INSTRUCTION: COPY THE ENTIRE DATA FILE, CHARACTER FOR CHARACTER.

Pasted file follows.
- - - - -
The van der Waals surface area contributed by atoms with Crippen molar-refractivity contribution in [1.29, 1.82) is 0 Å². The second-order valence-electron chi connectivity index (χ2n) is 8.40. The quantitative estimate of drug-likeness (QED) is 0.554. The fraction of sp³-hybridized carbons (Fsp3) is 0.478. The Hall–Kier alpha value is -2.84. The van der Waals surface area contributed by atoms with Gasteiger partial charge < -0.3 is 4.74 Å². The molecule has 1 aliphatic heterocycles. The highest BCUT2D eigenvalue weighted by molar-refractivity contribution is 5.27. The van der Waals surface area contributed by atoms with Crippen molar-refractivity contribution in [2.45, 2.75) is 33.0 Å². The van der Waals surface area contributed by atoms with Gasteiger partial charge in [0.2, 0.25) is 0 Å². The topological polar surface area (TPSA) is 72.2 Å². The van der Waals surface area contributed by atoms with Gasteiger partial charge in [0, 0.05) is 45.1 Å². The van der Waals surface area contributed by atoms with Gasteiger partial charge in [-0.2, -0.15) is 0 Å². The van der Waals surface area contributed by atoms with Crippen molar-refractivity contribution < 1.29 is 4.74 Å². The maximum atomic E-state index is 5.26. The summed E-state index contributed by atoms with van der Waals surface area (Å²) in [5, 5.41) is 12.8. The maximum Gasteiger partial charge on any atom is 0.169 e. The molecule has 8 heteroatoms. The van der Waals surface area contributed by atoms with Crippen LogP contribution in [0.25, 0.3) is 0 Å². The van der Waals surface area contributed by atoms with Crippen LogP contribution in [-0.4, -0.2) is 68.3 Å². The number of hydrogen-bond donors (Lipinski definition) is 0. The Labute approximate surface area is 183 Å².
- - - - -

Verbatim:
The van der Waals surface area contributed by atoms with Crippen molar-refractivity contribution in [1.29, 1.82) is 0 Å². The second-order valence-electron chi connectivity index (χ2n) is 8.40. The quantitative estimate of drug-likeness (QED) is 0.554. The fraction of sp³-hybridized carbons (Fsp3) is 0.478. The Hall–Kier alpha value is -2.84. The van der Waals surface area contributed by atoms with Gasteiger partial charge < -0.3 is 4.74 Å². The molecule has 1 aliphatic heterocycles. The highest BCUT2D eigenvalue weighted by molar-refractivity contribution is 5.27. The van der Waals surface area contributed by atoms with Crippen molar-refractivity contribution in [2.45, 2.75) is 33.0 Å². The van der Waals surface area contributed by atoms with Gasteiger partial charge in [0.2, 0.25) is 0 Å². The topological polar surface area (TPSA) is 72.2 Å². The van der Waals surface area contributed by atoms with Gasteiger partial charge in [0, 0.05) is 45.1 Å². The van der Waals surface area contributed by atoms with Gasteiger partial charge in [-0.2, -0.15) is 0 Å². The van der Waals surface area contributed by atoms with Crippen molar-refractivity contribution < 1.29 is 4.74 Å². The maximum atomic E-state index is 5.26. The summed E-state index contributed by atoms with van der Waals surface area (Å²) in [5, 5.41) is 12.8. The maximum Gasteiger partial charge on any atom is 0.169 e. The molecule has 8 heteroatoms. The van der Waals surface area contributed by atoms with Crippen LogP contribution in [0.25, 0.3) is 0 Å². The van der Waals surface area contributed by atoms with Crippen LogP contribution in [-0.4, -0.2) is 68.3 Å². The number of hydrogen-bond donors (Lipinski definition) is 0. The Labute approximate surface area is 183 Å².